6. Being a father for 8 kids who grew up well.
  7. It’s not that I don’t want you to remember me, the only thing that I would specify, if you want to learn and grow as an individual, don’t over-talk yourself, you learn things by listening to other people. So, you can realize when close to you are going down the wrong track and you get more educated that way to follow in their footsteps. Stop trying to show off; showing off is not where it’s at, have a sense of humility.

Baby Boomer (1946-1954)

Kathy Beringer (left) with Kelly Marie (right) in Arizona in 2018. (Photo by Kathy Beringer)

The generation of people born after the second World War are known as the Baby Boomers. These individuals have experienced many important events in their lifetime, including the March on Washington for Jobs and Freedom, Kennedy Assassinations, Cuban Missile Crisis, and the Apollo 11 moon landing. In seeking the perspective of a Baby Boomer, I had the opportunity to speak with former marketer and elementary education teacher Kathy Beringer, who grew up in Chicago, and now currently resides in Glendale, Arizona. 

  1. Follow your dreams, listen to your heart, use your knowledge and intuition as a guide, be kind to others and yourself and treat people the way you would like to be treated.
  2. I think every lesson learned – either through failure or triumph – has been an important one. I also think learning from the lesson and putting it to good use is just as important.
  3. The pleasure and joy you create within yourself by bringing joy to others.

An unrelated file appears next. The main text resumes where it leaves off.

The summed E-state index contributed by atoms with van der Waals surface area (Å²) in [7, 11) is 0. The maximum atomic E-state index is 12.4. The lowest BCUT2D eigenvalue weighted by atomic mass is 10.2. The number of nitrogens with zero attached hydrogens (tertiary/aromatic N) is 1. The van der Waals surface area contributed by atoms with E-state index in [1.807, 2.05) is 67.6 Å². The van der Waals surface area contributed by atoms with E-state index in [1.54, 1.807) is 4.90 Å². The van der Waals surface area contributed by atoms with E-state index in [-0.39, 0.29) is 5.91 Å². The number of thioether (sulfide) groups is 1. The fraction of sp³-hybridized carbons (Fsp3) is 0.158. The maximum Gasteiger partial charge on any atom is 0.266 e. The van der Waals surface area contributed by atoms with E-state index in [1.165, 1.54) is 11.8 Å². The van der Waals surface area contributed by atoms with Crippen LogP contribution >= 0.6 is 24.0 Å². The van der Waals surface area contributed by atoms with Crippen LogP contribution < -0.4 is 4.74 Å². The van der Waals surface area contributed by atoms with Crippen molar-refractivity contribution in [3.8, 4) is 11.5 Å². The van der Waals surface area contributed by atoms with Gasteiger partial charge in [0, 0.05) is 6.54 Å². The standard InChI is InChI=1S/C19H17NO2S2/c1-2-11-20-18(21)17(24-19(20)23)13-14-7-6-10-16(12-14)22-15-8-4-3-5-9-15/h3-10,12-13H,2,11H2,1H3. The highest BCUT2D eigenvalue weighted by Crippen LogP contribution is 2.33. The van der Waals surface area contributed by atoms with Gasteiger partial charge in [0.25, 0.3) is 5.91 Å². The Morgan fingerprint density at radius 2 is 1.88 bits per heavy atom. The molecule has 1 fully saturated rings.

4. I feel every age is important. The early developing years to the wonderful Golden Years all create steppingstones for us to advance through life to make ourselves into the best human we can possibly be, and continue to contribute to society in every way we possibly can.
  5. My siblings and family. My siblings are still a very important part of my life, even at my current age. I feel the difference in the society structure and educational system of yesterday made life easier to understand and less complicated.
  6. I am proud of what I have accomplished in my life and how I lived my life.
  7. I want to be remembered as a good generous person that people were proud to know.

Gen X (1965-1980)

Laura Scott holding a crab while on a trip in Alaska in 2015. (Photo by Laura Scott)

As the first generation to grow up with technology at their hands, Gen Xers are known for being resourceful and independent. They strive for a balance between work and their personal lives. To represent that generation, I chose Laura Scott, an English teacher at Wheaton North High School (and my aunt), the ideal source for someone from Generation X. Scott previously taught English at Franklin Middle School and currently resides in Wheaton with her husband, 2 sons, and her dog, Todd. Scott responded with the following:

  1. Advice – Don’t measure your worth by what others think of you.
  2. Lesson – Hard work and determination will serve you better than anything you have learned in school.
  3. Influence – There were a couple women that volunteered or gave me joy as a kid through their altruistic ways and taking the time to teach me skills like crocheting or drawing. My grandma was ALWAYS doing for others and never asked for anything in return.
  4. Age – Hmm, every age has its perks. I loved 18 because my future was wide open and it was up to me how that played out. I did not have to rely on teachers, coaches, or family, even though they were there if I needed them.
  5. Happy – Younger self was happy being out in large groups and living on little sleep. Old me likes quiet nights and early bedtimes.
  6. Proud – I am proud of my family. It has been a treat to watch my sisters grow up and become great moms to great kids, and, of course, to see my own children become adults.
  7. Remembered – A kindhearted person who cared about those she crossed paths with over the years.